To judge by recent history, a US government shutdown won’t be a huge event for the bond market. If anything, it could even provide a little short-term relief, since Treasuries usually rally when investors need somewhere to hide.
Bond investors face the crucial decision of just how much risk to take in Treasuries with 10-year yields at the highest in more than a decade and the Federal Reserve signaling it’s almost done raising rates.
Fifty cents on the dollar is a very low price in the world of bonds. In most cases, it signals that investors believe the seller of the debt is in such financial distress that it could default.
The US bond market hasn’t flashed recession warnings so consistently for so long in at least six decades.
The world’s most powerful central bankers have vowed in unison to keep interest rates higher for longer if necessary to tame inflation.
As brutal as it’s been for US bond investors, the math is finally turning in their favor.
Across Wall Street, there’s growing relief that the Federal Reserve — at long last — may be done raising interest rates. But that doesn’t mean turbulence in the bond market will soon become a thing of the past.
Historically, Treasuries tend to rally when stocks are tumbling, meaning they are negatively correlated. The idea is a cornerstone of the popular 60/40 strategy that uses an allocation to bonds as well as stocks to reduce the volatility of the overall portfolio.
In what was a brutal 2022 for investors, there was at least one sure-fire, money-making proposition for much of the year.
Listen to Wall Street’s top economists and you’ll hear the same message again and again: The risk of a recession is fading fast. And yet, in the bond market, the traditional warning that a downturn is near — an inversion of the yield curve — keeps getting louder.
While the deeply inverted yield curve has stoked anxiety among investors about the prospect of a recession, Goldman Sachs Group Inc. has a different message: stop worrying about it.
Investors loading up on long-term bonds have a history at their back.
The bond market’s re-energized bulls may want to dial down their excitement because their fortunes hinge on whether an abstract, almost elusive number, is as low as they assume.
Some of the biggest bond managers are sticking to their bullish view on the market for US government debt, even as that trade looks riskier by the day.
William Eigen isn’t about to apologize for his bond fund’s performance this year. Yes, his $8.7 billion JPMorgan Strategic Income Opportunities Fund is trailing about 60% of its peers after trouncing nearly every one of them last year.
The once-hot Wall Street trades of 2023 are all falling apart, in a fresh blow to market pros blindsided again and again ever since the pandemic broke out.
Bill Gross, the former chief investment officer of Pacific Investment Management Co., recommended buying short-term Treasury bills, expecting the debt-ceiling issue eventually gets resolved.
When March’s bank failures ignited a historic bond rally, few, if any, made more money than Josh Barrickman. His army of funds gained roughly $26 billion, the equivalent of more than $1 billion in paper profits every single trading session.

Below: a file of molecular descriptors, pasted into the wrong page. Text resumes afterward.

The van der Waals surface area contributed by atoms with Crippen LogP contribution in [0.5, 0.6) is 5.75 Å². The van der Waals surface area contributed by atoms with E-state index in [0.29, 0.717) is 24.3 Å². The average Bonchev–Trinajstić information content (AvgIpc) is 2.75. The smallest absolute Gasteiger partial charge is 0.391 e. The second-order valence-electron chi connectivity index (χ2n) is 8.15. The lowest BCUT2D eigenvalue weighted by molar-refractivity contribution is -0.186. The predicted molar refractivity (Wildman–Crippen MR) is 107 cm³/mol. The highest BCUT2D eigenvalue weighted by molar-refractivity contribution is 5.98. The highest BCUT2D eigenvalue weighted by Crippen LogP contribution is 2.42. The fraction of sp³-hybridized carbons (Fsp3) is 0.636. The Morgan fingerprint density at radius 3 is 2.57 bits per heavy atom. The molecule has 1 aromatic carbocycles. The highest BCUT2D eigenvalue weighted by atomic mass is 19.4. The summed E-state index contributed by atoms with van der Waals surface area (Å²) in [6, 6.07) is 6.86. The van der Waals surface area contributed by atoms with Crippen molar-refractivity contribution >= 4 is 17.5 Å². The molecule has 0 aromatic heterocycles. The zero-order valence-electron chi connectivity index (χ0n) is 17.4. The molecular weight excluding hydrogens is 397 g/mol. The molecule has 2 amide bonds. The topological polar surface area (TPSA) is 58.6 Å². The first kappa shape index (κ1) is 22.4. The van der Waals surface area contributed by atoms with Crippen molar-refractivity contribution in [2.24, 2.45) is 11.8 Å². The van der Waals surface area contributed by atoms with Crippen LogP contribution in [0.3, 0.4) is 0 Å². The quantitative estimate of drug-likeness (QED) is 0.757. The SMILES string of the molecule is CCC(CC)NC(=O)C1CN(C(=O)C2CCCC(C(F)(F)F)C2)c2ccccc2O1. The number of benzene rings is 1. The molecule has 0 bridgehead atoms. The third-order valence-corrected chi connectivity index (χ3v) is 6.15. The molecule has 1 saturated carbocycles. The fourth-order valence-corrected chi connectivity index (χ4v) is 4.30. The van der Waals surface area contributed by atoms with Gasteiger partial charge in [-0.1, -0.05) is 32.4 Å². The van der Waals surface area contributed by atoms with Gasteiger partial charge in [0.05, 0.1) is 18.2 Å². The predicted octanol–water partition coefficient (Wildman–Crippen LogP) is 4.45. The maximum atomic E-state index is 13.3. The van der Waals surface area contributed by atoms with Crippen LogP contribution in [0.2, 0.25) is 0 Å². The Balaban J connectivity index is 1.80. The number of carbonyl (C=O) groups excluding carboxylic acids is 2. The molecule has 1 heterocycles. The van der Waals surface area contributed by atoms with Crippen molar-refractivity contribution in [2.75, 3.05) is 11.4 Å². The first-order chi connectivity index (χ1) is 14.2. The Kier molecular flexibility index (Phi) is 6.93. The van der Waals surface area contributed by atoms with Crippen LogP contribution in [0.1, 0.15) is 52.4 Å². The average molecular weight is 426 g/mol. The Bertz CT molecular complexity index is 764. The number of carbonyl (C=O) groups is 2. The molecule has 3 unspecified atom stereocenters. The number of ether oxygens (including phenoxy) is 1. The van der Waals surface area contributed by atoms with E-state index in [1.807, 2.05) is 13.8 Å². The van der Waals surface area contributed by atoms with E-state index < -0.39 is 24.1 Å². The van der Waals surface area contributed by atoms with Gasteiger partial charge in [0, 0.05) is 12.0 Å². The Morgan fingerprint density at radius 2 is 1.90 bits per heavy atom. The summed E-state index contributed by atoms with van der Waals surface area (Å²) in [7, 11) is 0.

This year’s top US bond managers agree that Federal Reserve interest-rate cuts are inevitable this year. The main debate they see is how deep the economic pain gets.
Daniel Ivascyn rode one big trade all the way to the top of the bond-market universe: speculative mortgage debt that he scooped up on the cheap in the wake of the great financial crisis.
The bond market humbled Wall Street’s best and brightest in 2022.
Bill Gross pioneered the “total return” strategy in the 1980s that revolutionized the once-sleepy bond market.
Ray Dalio came out with a gloomy prediction for stocks and the economy after a hotter-than-expected inflation print rattled financial markets around the globe this week.
Bond bulls, while savoring a stellar rebound in returns fueled by growing recession fears, are braced for potential setbacks.
Signs of a rapidly deteriorating US economic outlook have spurred bond traders to pencil in a complete policy turnaround by the Federal Reserve in the coming year, with interest-rate cuts in the middle of 2023.
There are no shortage of bears making similar claims these days. Between the Russia-Ukraine war, the aggressive tightening by the Federal Reserve, soaring inflation and Covid lockdowns in China, there are plenty things to worry about. The S&P 500 has already lost 12% this year, while the Nasdaq Composite cratered into a bear market after sliding more than 20% from its peak in November. Key bond benchmarks are down more than 10%.
The bond market is dialing back expectations for how quickly and steeply the Federal Reserve will raise interest rates as Russia’s war in Ukraine threatens to exert a drag on global economic growth.
A bedrock of long-term investing, a portfolio split 60/40 between equities and high-quality bonds, is set for its worst monthly slide since the market meltdown in the early days of the pandemic.
Bonds aren’t working as a safe haven like they used to.